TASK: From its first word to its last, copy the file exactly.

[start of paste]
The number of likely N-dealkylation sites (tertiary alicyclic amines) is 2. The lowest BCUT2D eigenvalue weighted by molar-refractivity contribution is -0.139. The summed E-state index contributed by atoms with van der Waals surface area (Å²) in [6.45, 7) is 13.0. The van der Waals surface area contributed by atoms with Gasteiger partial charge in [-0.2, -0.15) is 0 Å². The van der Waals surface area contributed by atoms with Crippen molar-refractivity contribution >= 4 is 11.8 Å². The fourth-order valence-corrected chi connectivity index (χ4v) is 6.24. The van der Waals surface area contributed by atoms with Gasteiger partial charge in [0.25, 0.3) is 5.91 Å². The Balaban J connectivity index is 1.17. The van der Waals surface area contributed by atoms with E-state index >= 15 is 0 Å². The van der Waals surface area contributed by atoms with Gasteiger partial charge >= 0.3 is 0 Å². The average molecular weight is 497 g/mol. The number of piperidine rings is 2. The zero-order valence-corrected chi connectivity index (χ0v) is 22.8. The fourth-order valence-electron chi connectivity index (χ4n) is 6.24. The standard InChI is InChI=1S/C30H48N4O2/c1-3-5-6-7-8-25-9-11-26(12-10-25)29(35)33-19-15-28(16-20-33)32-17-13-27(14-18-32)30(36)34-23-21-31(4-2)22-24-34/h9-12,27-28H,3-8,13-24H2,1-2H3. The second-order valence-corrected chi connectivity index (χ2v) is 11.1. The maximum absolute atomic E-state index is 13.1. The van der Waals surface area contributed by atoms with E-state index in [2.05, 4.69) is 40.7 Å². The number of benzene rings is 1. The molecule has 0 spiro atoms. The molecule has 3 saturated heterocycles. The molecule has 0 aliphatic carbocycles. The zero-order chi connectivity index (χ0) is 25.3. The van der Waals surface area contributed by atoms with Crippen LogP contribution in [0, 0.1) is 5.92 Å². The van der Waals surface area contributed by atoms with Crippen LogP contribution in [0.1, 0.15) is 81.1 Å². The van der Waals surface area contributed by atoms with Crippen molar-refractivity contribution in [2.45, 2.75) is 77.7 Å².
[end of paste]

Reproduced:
The number of likely N-dealkylation sites (tertiary alicyclic amines) is 2. The lowest BCUT2D eigenvalue weighted by molar-refractivity contribution is -0.139. The summed E-state index contributed by atoms with van der Waals surface area (Å²) in [6.45, 7) is 13.0. The van der Waals surface area contributed by atoms with Gasteiger partial charge in [-0.2, -0.15) is 0 Å². The van der Waals surface area contributed by atoms with Crippen molar-refractivity contribution >= 4 is 11.8 Å². The fourth-order valence-corrected chi connectivity index (χ4v) is 6.24. The van der Waals surface area contributed by atoms with Gasteiger partial charge in [0.25, 0.3) is 5.91 Å². The Balaban J connectivity index is 1.17. The van der Waals surface area contributed by atoms with E-state index >= 15 is 0 Å². The van der Waals surface area contributed by atoms with Gasteiger partial charge >= 0.3 is 0 Å². The average molecular weight is 497 g/mol. The number of piperidine rings is 2. The zero-order valence-corrected chi connectivity index (χ0v) is 22.8. The fourth-order valence-electron chi connectivity index (χ4n) is 6.24. The standard InChI is InChI=1S/C30H48N4O2/c1-3-5-6-7-8-25-9-11-26(12-10-25)29(35)33-19-15-28(16-20-33)32-17-13-27(14-18-32)30(36)34-23-21-31(4-2)22-24-34/h9-12,27-28H,3-8,13-24H2,1-2H3. The second-order valence-corrected chi connectivity index (χ2v) is 11.1. The maximum absolute atomic E-state index is 13.1. The van der Waals surface area contributed by atoms with E-state index in [2.05, 4.69) is 40.7 Å². The number of benzene rings is 1. The molecule has 0 spiro atoms. The molecule has 3 saturated heterocycles. The molecule has 0 aliphatic carbocycles. The zero-order chi connectivity index (χ0) is 25.3. The van der Waals surface area contributed by atoms with Crippen LogP contribution in [0, 0.1) is 5.92 Å². The van der Waals surface area contributed by atoms with Crippen LogP contribution in [0.1, 0.15) is 81.1 Å². The van der Waals surface area contributed by atoms with Crippen molar-refractivity contribution in [2.45, 2.75) is 77.7 Å².